Cups of Tea With ISIS?

Christine Shawcroft.

 

In some circles she is known as Christine Trotsky:

http://lukeakehurst.blogspot.co.uk/2008/03/nottingham-south.html

 

She is not a well-known Labour figure. She is more on the shadowy end of Labour’s current line of stage actors, although the elevated profile of Momentum – for which she is a senior figure – has put her more into the spotlight.

She is most notable for her comments on British soldiers earlier this year:

I think we should bear in mind that [soldiers] having cups of tea [with ISIS] might actually be the best kind of system of defence and national security that you could have.

http://www.telegraph.co.uk/news/politics/labour/12199570/British-soldiers-should-have-cups-of-tea-with-Islamic-State-terrorists-says-Jeremy-Corbyn-ally.html

 

Let us not be mistaken. Labour is undergoing, and in many ways has undergone, a process of ‘DNA mutation’. It is essentially an anti-Western faction, commandeered by a strain of politics that serves as a useful smokescreen for anti-Western, anti-British values to infiltrate British politics. Corbyn’s Labour is an agent of change in this country, a type of change that will alter the character of our democracy, for the worst.

And do not get me wrong. This is a trend that other political parties (e.g., Tories, Liberal Democrats) exhibit too. In Labour however, this process is especially complex and more far-reaching.

 

The Thesis: A Re-Cap

A few posts back, I discussed my thesis. This argued that Corbyn’s Labour is a vehicle through which a range of interests and actors are seeding change in this country that could result in an Islamic coup. I have mentioned a few already in previous posts; Diane Abbott, Muslim Charities Forum, and now Christine Shawcroft. The list goes on. These actors all have their differences and predilections, but they conveniently meet in the middle on the role radical Islam should play on the world stage. More than that, they argue for a British politics that meaningfully links up with radical Islam, whether that be through donations (e.g., Abbott) or tea and biscuits with British soldiers (e.g., Shawcroft).

Let me stress this point. The seeding of change I refer to above is not an intentional conspiracy, in the sense that Corbyn and his followers are in league with radical Islam to subvert the British way of life. Rather, this seeding of change is a complex process of different interests coming together, acting on the party and its direction, merging together and providing complexion to Corbyn’s ‘21st century politics’.

 

A Simple Case of Entryism?

I reject those banal, simplistic theories from the likes of Britain First, who claim that there is a simple plot to directly install Islamic governance into British politics through specific appointment. Otherwise known as ‘entryism’, this process involves the infiltration of a political party by members of another group, with the intention of subverting its policies or objectives. Indeed, entryism is a real phenomenon. It does happen. One can only look to Douglas Carswell and Caroline Evans in UKIP, who have done all they can to undermine the party and derail the interests of those who call for a return to Parliamentary sovereignty, tightly-controlled borders and an end to discriminating between EU and non-EU nationals when it comes to immigration. Even on the Labour side of things, Tom Watson’s letter to Corbyn dated 10th August 2016 raised concerns about ‘Trotskyist entryism’ in the Labour party, particularly through Momentum:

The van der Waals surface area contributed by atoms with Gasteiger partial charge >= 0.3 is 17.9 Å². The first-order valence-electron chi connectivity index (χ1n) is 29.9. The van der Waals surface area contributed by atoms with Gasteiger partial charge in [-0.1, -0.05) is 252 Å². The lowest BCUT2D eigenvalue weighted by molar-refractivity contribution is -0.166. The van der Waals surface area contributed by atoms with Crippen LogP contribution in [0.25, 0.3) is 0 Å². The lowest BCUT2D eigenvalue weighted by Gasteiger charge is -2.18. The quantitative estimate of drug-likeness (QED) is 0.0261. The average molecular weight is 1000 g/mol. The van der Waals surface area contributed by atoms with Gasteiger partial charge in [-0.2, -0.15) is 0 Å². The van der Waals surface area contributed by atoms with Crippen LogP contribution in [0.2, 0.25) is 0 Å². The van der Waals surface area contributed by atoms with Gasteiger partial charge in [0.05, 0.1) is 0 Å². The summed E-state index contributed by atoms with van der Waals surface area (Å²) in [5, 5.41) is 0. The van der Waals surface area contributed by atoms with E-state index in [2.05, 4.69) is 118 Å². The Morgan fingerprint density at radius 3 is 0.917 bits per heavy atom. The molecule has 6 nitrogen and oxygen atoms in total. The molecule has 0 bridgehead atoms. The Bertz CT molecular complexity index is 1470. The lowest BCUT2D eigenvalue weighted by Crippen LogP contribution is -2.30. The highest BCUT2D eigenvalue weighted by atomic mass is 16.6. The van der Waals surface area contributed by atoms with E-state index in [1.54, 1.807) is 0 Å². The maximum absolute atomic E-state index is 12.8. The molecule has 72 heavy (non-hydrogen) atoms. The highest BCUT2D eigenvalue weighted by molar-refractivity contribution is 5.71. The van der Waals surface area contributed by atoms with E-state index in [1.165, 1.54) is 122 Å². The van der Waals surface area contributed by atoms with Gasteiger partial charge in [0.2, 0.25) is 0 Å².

https://www.scribd.com/document/320882859/Letter-to-Jeremy-Corbyn-MP-Tom-Watson-10-August-2016#from_embed

But, the type of change being seeded through Corbyn and Labour is more than basic entryism.

Rather than just entryism, which is limited in the level of change it can bring about, the synthetic creation of ‘movements’ like Momentum go further in their ability to stoke change. I describe Momentum as ‘synthetically-created’ for reasons I will explain another time. For now, it is salient to point out that this group and key figures within it appear to be calling for radical Islamic groups to have ‘status’. I eschew Watson’s fixation on a ‘Trotskyite entryist’ problem in Labour. Let us be honest. This has been happening for decades. A more holisitic approach is called for, which requires framing Momentum and Labour’s fixation with hard-left politics as a fantasy, a wet dream, a perfect opportunity for useful idiots to come together under the cloak of old Communist cheer and chest-prodding. However, beneath this pathetic fantasy is a set of ingredients which serve to bootleg radical Islamic values into the centre of UK politics.

The Momentum/Labour fantasy is a distraction of sorts, although many useful idiots will believe in the compatibility of this fantasy with radical Islam. Shawcross may be one of them. All in all, Corbyn’s new kind of politics is certainly a new faith. It is nonetheless a dangerous one. It will certainly be exploited by some interests in order to bootleg radical Islamic values into UK politics. But this will also depend on the psychological predilections of Labour members, Momentum members and a confluence of events and interests that ultimately will carve out a road to disaster if it is not checked and halted.

 

Giving Radical Islamists Status

As for Shawcroft’s suggestion to ‘get the teabags out’, this is clearly an effort to contribute to a narrative that radical Islamic groups deserve ‘status’. Through the hard-left rhetoric on Trident, migrants and austerity is an ambition to elevate the status of radical Islam. Whether that is to rally extra support from the Muslim community, or something else entirely, we do not know for sure. What we can clearly see however is Labour’s desire to hand over status to these groups

The question is, how much status do these Labour actors want to give?

Stay vigilant.